The 2015 "This girl can" campaign for Sport England, by FCB Inferno, revolutionized sports marketing for women. By showing women "sweating like a pig, feeling like a fox," the activity tackled the participation gap between men and women in sport. It is estimated that 2.8 million women who saw the campaign have taken part in sport as a result.
Now, backed by an $9.9 million budget, Sport England has widened its scope to tackle the "pinch points" that prevent women from getting active. With the success of the first campaign still fresh in people’s minds, avoiding the "difficult second album" was key for Sport England’s marketing team. As Kate Dale, campaign manager for "This girl can" at the organization, explains: "I would be lying if I said we weren’t nervous. We were aware of the challenge. However, the advantage we had this time was the community."
Translating a marketing campaign into a community of advocates is a tough goal for marketers, but Sport England has achieved it with aplomb. The "This girl can" community of 700,000 consumers have interacted with the brand on Facebook, Twitter and Instagram. They help to provide a live pool of support and the thousands of tiny insights that have made the campaign so compelling. "One of the lovely things about the community is how supportive it is; for example, sharing tips on how to make swimming more interesting," Dale says.
Lisa Parfitt, managing director at sports marketing company Synergy, says social media has become an important space for women’s sport, from standing up to sexism to building communities of shared interests: "If you look at the social reaction to ‘This girl can,’ it has taken on a life of its own."
It is this translation from advertising to activism that is at the heart of creating not just a marketing moment but a genre-defying movement.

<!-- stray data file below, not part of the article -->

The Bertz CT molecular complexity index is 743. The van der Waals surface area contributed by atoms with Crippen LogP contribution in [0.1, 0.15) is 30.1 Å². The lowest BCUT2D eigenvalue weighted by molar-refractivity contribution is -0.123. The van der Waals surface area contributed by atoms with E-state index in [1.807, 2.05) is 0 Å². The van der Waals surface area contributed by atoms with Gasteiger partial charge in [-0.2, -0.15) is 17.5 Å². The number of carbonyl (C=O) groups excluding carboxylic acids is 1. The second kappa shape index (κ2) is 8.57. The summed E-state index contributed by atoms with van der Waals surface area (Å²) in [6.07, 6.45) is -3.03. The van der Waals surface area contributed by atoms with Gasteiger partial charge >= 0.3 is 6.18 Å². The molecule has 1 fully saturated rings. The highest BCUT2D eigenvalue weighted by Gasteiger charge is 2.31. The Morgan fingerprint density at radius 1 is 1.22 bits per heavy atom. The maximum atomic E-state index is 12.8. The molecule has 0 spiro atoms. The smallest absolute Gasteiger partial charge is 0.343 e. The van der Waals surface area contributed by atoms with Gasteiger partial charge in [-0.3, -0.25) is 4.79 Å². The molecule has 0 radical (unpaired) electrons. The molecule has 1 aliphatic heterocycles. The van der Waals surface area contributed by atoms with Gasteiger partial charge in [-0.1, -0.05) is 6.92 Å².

The new normal
At a time when activism has become a huge selling point, "This girl can" presents a blueprint for the power of advertising in galvanizing a range of consumers around an idea. "This campaign is about creating a new normal for women—we want to get to a stage where being active is the norm for women," Dale says. "These barriers, such as fear of judgment, never go away but it is about giving women the tools to constantly challenge them."
Al Young, chief creative officer at FCB Inferno, says the community has had a "massive impact" on the evolution of the campaign. He explains: "This work has to be about authenticity. We listen to stories from the community and they inform what we do in the advertising." According to Young, this community is "co-creating with us" because, quite simply, the agency "couldn’t make the ads without them." Once again, the team took a grass-roots approach and the campaign’s salience is as much about its street-casting of diverse, real women as it is about the strength of the insight.
Reaching the invisible women
One of the key strategies of the new campaign was identifying specific life stages and barriers that prevent women from becoming active, with the ads featuring a pregnant woman, a new mother and a woman in her 60s. The work makes a distinction between "exercising"—a joyless "job to be done"—and "getting active," which can be a joyful and potentially life-changing experience. As Dale puts it: "One of the things we have always tried to avoid is having a hectoring health message. We are really focused on reframing the conversation around women and exercise. A lot of women talk about going to the gym as if it were a punishment. We want to bring to life women having fun being active."
Highlighting the joy of being active is core to connecting with a broader pool of women. "Women over 40
responded really well to the original campaign but, this time, we wanted to tackle the unique barriers they face," Dale says. According to Sport England’s research, women over 40 are not—as traditional advertising would have you believe—seeking to mask their age or relive their youth. The study found that they have a strong sense of self, which extends to how they feel about their body. "Once you get to that age, how you feel about your body changes," Dale says. "To put it simply: you give fewer fucks."
A combination of TV (once again directed by Kim Gehrig), outdoor and social activity will give women a platform to talk about their experience to kick-start broader conversations. Expectations for the campaign may be high but, as Young says, the challenge of a successful follow-up is a creative’s greatest privilege. Backed by a vibrant, engaged community and a clear objective, the new phase of "This girl can" is hitting the ground running.